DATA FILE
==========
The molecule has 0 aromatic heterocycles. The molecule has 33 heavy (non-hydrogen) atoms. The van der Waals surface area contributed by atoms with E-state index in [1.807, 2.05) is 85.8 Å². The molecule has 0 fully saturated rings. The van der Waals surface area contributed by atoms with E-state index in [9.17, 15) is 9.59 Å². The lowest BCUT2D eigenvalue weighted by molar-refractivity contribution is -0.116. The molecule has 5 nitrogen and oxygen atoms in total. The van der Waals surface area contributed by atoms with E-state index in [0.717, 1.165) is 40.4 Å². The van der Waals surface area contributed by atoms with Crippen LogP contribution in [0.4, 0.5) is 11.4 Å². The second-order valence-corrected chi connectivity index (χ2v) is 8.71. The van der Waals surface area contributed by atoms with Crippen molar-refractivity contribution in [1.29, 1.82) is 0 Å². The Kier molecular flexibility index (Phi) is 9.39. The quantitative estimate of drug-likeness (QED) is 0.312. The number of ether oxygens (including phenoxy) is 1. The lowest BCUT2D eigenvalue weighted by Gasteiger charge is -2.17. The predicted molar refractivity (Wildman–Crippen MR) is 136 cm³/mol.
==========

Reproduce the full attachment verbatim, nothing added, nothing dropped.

The molecule has 0 aromatic heterocycles. The molecule has 33 heavy (non-hydrogen) atoms. The van der Waals surface area contributed by atoms with E-state index in [1.807, 2.05) is 85.8 Å². The molecule has 0 fully saturated rings. The van der Waals surface area contributed by atoms with E-state index in [9.17, 15) is 9.59 Å². The lowest BCUT2D eigenvalue weighted by molar-refractivity contribution is -0.116. The molecule has 5 nitrogen and oxygen atoms in total. The van der Waals surface area contributed by atoms with E-state index in [0.717, 1.165) is 40.4 Å². The van der Waals surface area contributed by atoms with Crippen LogP contribution in [0.4, 0.5) is 11.4 Å². The second-order valence-corrected chi connectivity index (χ2v) is 8.71. The van der Waals surface area contributed by atoms with Crippen molar-refractivity contribution in [1.29, 1.82) is 0 Å². The Kier molecular flexibility index (Phi) is 9.39. The quantitative estimate of drug-likeness (QED) is 0.312. The number of ether oxygens (including phenoxy) is 1. The lowest BCUT2D eigenvalue weighted by Gasteiger charge is -2.17. The predicted molar refractivity (Wildman–Crippen MR) is 136 cm³/mol.